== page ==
Christopher Lane, professor of English and director of graduate studies, has been awarded a Guggenheim Fellowship to pursue a project titled “Social Phobia and the Ethics of Psychopharmacology.” Lane is one of only 186 of more than 3,000 applicants from the United States and Canada to be named a 2005 Guggenheim Fellow.
Lane will use his fellowship to finish researching the history of “social phobia,” a diagnostic category that dates from the 1870s but was not fully defined until the mid-1980s, and, by the 1990s, ballooned to become one of the most common psychiatric diagnoses in the western world.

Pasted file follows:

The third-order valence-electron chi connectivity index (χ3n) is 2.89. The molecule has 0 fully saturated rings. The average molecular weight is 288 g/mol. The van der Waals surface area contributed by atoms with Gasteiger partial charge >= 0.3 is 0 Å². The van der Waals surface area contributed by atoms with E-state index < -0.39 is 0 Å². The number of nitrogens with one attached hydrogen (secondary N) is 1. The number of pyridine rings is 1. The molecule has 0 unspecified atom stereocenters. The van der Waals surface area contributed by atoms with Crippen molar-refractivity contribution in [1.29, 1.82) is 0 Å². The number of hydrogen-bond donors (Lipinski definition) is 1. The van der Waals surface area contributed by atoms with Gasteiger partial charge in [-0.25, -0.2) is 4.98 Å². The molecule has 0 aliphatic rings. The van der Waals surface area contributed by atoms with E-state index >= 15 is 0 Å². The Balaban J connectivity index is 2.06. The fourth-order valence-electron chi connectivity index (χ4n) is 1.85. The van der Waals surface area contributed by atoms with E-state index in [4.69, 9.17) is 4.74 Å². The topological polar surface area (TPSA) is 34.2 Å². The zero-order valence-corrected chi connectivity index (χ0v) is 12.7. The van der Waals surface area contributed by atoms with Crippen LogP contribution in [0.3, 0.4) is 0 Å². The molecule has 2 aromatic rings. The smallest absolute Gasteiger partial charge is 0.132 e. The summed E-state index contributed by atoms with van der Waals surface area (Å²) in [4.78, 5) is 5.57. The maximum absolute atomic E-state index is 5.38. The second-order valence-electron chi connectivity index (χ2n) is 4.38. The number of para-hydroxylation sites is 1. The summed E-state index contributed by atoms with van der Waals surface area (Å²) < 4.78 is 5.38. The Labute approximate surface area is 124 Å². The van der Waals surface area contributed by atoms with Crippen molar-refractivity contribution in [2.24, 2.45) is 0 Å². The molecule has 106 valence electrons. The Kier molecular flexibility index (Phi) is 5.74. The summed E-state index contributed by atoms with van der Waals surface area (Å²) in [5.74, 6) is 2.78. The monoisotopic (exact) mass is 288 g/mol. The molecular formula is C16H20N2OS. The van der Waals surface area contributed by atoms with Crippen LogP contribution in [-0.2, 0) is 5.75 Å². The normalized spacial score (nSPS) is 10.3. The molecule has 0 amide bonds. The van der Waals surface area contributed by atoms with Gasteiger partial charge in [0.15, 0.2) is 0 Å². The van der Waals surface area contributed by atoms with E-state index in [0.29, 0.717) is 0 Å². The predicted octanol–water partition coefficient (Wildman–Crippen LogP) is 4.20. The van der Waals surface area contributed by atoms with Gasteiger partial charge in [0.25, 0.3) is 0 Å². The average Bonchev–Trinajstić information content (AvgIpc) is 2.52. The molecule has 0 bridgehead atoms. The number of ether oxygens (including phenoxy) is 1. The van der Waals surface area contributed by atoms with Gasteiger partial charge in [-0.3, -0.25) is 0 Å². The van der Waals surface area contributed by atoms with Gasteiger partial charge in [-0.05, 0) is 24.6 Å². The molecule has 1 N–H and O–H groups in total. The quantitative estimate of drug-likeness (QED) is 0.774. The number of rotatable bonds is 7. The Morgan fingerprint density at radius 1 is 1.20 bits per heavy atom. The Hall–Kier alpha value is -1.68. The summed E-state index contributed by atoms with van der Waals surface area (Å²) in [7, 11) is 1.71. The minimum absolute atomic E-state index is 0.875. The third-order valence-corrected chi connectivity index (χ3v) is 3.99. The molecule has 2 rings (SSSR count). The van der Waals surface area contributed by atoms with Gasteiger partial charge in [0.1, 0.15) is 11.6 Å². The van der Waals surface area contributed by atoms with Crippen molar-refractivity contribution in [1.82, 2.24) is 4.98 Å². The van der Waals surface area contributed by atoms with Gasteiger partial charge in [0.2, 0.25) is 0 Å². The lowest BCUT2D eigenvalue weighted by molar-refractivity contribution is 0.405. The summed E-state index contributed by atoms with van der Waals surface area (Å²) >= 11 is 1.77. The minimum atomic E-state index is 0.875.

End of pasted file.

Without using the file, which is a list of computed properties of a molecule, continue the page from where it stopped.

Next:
His research will investigate the intellectual history behind “social phobia” and how the Diagnostic and Statistical Manual of Mental Disorders, with each new edition, defined “social phobia” more loosely and expansively. Lane also will explore how “social phobia” manifests itself in modern fiction and film, from Celine to Kafka, Sartre to O’Neill and Beckett to Kieslowski.
Lane specializes in Victorian and modern British literature, colonial fiction and critical theory. A former Mellon fellow in the humanities at the University of Pennsylvania and former director of psychoanalytic studies at Emory University, Lane is the author of “The Ruling Passion,” “The Burdens of Intimacy” and, most recently, “Hatred and Civility: The Antisocial Life in Victorian England.”
In addition to writing those books, he has edited “The Psychoanalysis of Race,” co-edited “Homosexuality and Psychoanalysis,” and authored several dozen articles on Victorian literature, psychology and philosophy.”